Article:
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Cult Deployment

The Eldar positioned a warwalker and the pirate hero’s squad across from the stealers. The dark reapers and a squad of guardians set up in a forest across from the leman russ and broodbrothers. The warlock and his bodyguard of fire dragons deployed slightly to the right of the table centre close to the back line. This left one squad to hold the Eldar left flank. The Eldar had drawn the “assassins” mission and therefore had to snuff the magus to win. One wound, toughness three, he should be pretty easy to eliminate…

Predictably, Eldar won the first turn and chose to hide in the woods. Two units of guardians advanced, one to threaten the magus and the other to stand in front of the reapers when they emerged from hiding to fire on the leman russ if and when it chose to emerge from cover. A couple of squa
ds went on overwatch and it was time for the psychic phase.


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Eldar Guardians and a Warwalker hanging tough...

A custom warp flux of 1d6 +2 went large and four cards were dealt to each side. The first card played was an ultimate force displacement which shifted the broodbrother squad out of hiding but into the cover of the forest directly opposite the dark reapers. Left a little short on both force and ranged attacks, the Eldar declined to cast. The Genestealer Cult then cast psychic scream but luckily warlock was out of range. 

The Genestealer Cult turn began with the hybrids and stealers on the left flank advancing while the tank accelerated to combat speed and pushed forward in the centre of the table. The dark reapers fired a volley of Super-Krak missiles at the tank which stuck the turret and hull and failed to penetrate. This gave away their position and both they and the guardians positioned in front of them to act as a meat-shield quickly died to a volley of lasgun, heavy bolter, lascannon and battlecannon fire from the broodbrothers and the Genestealer Cult tank.

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The Leman Russ and Broodbrothers finish off the last Dark Reaper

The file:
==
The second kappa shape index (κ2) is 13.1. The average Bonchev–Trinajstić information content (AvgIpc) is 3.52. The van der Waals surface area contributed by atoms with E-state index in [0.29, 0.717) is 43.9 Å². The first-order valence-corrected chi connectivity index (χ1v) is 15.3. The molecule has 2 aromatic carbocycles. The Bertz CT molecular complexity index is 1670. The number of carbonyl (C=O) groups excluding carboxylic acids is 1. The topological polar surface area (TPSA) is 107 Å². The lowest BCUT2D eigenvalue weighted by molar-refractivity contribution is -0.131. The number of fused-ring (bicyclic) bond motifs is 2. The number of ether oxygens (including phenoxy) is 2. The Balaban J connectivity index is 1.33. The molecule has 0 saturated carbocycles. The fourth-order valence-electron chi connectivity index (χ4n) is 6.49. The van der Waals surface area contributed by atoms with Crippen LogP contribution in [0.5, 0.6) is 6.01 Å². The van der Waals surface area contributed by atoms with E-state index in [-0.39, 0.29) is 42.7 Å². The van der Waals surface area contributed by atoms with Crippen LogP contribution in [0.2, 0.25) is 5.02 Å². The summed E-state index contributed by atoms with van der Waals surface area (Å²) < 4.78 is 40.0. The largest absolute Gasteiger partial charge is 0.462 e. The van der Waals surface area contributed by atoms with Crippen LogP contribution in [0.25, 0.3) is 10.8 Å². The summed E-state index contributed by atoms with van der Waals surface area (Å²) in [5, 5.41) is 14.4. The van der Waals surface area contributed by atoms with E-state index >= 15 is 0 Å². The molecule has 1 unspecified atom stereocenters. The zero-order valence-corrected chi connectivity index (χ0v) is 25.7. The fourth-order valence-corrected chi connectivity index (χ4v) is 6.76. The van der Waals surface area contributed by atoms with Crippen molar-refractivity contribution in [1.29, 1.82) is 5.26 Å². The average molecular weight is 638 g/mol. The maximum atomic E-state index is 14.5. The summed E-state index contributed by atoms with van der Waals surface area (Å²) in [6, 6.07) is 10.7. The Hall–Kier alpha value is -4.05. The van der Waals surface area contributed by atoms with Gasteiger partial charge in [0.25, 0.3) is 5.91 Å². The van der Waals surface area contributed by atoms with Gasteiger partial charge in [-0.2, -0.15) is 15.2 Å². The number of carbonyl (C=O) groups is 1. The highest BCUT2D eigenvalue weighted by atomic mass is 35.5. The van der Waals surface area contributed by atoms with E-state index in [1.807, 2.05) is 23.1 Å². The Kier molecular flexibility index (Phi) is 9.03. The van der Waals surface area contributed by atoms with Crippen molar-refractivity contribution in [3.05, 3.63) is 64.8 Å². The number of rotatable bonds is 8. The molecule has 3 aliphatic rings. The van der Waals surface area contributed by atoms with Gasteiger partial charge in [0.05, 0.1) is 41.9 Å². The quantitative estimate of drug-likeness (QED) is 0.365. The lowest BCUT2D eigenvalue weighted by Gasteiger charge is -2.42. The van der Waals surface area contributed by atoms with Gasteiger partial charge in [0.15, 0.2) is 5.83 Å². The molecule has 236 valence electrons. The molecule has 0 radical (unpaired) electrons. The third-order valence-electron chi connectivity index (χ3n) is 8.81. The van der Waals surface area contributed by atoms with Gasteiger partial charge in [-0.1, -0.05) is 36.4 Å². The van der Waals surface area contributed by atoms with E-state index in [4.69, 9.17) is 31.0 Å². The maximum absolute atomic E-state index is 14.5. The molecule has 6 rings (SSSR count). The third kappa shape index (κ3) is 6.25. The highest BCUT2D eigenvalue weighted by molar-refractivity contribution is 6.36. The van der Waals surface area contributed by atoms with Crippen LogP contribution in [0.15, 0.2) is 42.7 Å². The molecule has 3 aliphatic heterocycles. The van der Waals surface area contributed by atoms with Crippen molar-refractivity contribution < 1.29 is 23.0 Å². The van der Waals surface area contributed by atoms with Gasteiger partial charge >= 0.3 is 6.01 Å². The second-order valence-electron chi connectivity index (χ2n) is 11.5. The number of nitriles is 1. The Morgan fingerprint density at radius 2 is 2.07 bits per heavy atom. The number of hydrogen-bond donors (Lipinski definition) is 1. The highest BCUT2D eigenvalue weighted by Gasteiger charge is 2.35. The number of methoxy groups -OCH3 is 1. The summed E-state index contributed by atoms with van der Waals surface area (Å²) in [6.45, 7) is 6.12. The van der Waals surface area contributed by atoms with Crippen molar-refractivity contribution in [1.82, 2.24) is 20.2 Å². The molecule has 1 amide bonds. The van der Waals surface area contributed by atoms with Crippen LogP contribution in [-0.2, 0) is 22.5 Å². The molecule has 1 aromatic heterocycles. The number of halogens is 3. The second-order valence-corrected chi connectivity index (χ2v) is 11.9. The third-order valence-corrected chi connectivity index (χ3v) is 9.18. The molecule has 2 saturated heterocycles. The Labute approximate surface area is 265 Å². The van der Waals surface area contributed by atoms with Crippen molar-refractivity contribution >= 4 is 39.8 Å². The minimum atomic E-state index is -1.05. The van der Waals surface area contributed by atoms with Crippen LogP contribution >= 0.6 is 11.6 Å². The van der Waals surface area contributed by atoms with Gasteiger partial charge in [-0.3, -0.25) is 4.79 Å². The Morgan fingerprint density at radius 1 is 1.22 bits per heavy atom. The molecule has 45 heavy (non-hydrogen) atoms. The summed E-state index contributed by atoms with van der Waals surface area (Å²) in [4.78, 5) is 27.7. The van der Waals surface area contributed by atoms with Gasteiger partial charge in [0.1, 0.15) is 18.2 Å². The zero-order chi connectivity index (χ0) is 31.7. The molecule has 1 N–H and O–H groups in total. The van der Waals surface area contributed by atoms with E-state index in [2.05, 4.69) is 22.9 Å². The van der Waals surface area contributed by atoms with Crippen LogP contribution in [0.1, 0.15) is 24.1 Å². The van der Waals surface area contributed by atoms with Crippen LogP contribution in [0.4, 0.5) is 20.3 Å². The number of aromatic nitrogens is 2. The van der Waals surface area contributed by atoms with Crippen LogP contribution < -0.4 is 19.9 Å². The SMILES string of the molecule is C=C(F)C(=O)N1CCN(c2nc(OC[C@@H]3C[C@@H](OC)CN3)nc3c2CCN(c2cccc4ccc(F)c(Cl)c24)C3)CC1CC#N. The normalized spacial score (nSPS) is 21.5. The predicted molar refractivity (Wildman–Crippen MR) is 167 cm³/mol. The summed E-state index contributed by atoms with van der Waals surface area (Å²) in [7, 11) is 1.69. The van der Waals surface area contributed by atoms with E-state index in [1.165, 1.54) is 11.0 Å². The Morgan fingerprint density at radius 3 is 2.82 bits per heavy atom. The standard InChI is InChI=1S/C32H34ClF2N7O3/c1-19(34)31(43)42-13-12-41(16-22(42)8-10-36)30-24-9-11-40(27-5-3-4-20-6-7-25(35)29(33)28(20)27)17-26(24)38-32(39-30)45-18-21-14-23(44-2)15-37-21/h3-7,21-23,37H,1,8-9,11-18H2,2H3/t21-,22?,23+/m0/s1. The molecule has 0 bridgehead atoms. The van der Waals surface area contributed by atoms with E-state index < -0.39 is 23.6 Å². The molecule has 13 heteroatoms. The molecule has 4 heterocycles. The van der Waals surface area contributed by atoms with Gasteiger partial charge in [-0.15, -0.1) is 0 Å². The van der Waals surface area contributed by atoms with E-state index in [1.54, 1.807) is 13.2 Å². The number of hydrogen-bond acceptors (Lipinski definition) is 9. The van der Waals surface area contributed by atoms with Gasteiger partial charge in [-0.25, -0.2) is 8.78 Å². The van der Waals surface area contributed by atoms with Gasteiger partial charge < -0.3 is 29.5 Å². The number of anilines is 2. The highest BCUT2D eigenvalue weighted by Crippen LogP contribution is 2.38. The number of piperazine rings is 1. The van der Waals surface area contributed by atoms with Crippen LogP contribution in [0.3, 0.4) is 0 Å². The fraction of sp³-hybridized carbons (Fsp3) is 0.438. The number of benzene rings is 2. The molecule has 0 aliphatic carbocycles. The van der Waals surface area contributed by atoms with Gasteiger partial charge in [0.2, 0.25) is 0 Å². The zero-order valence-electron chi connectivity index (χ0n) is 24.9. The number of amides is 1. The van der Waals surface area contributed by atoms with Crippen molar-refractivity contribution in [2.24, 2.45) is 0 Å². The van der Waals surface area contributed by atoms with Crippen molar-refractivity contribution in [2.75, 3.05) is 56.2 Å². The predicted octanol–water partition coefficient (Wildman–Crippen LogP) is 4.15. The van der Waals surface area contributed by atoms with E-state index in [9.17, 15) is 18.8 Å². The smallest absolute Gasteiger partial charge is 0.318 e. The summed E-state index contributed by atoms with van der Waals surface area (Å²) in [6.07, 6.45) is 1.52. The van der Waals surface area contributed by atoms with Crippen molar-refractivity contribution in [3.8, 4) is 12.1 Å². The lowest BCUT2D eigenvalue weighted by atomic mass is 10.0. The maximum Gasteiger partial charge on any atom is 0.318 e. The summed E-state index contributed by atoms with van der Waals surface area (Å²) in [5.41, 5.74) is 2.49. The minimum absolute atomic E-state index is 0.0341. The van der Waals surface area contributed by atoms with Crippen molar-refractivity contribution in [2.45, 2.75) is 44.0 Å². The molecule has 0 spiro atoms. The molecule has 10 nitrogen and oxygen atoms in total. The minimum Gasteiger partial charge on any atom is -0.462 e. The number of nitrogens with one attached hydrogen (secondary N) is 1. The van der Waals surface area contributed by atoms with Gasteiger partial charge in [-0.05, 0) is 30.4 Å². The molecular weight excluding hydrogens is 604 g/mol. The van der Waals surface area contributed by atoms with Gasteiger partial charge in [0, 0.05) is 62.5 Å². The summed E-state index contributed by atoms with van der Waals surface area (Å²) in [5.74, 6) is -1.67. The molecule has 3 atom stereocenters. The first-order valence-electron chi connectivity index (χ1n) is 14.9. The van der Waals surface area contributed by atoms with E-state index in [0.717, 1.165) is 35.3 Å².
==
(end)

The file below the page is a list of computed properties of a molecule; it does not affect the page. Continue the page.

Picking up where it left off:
The psychic phase consisted of a single displacement, which pushed the genestealers even further forward on the left.
With the dark reapers dead, all Eldar eyes now looked to the warwalker to stop the cult tank from going on a rampage. With the notable exception of the guardians opposite the magus and his bodyguards, the Eldar infantry remained in hiding and on overwatch – readying themselves for the genestealers charge. 

The warwalker stepped out from behind the cover of a building, killed to hybrids with its scatter laser and then took a shot at the leman russ. The shot hit home but failed to penetrate. All over the table space elves turned down their com-links and began to blubber quietly.
The psychic phase consisted of another displacement. I rolled 15” on 3d6, which was enough to throw the stealers into hand to hand with the war walker. Eldar overwatch was ineffective and it looked like the war machine’s days were numbered.

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Bugger!


The stars were in alignment for the Genestealer Cult forces and they made the most of it. The four unengaged stealers charged the nearby pirate hero and his squad and began tearing them limb from limb. The first stealer to attack the warwalker rolled triple ones and a two and was promptly kicked to death. His partner in crime was a little less unlucky and inflicted five wounds on the warwalker pilot. This reduced the Eldar army to a warlock and three firedragons as the broodbrothers and leman russ had kept busy on the right flank and killed of the remaining guardian squad.

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The beginning of the end...


Turn three started and ended quickly for the eldar when the genestealers displaced behind them and charged. The Genestealer Cult had triumphed and I had had my first taste of 2nd Edition.


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...the end.

Friday, July 8, 2011

Ork Painting Technique


Earlier this year I worked on an enormous Ork army. The idea was to paint all the basecoats and highlights of the clothing and skin, leaving details and finishing up to the owner. The idea being that they could finish them off at their leisure, having all the hard work done. A good idea I believe, and a nice compromise.
I want to share the painting technique I used in case it may help others out there. It’s fairly different to other Ork skin tones. Much more muted yet still in contrast because of the darker colours used on the clothing and cloth. Addition of red or yellow final details and markings and checkers would make them pop.

  • Chaos Black undercoat. Basecoat skin Knarloc Green, cloth and belts Scorched Brown and metal with Boltgun Metal.

  • Give the model a wash of black. I used a custom mix of chaos black, matte medium and Vallejo glaze medium but you could just as easily use Badab Black or any other black wash.

  • Highlight the skin with a 70/30 mix of Knarloc green and Gretchin Green, leaving the undersides and recesses. Highlight the upper surfaces with a 70/30 mix of Gretchin Green and Knarloc Green. I thinned the paint quite a bit and did a couple of coats, using the transparency of the paint to create multiple levels of highlight.

  • You could give the uppermost edges a final highlight of thinned pure Gretchin Green.

  • Highlight the belts, straps and cloth with Bestial Brown, and the metal areas and armour edges with Mithril Silver.

  • The black pants/shirts can be highlighted with Adeptus Battlegrey.
  • Finish with the teeth, eyes and details as you like.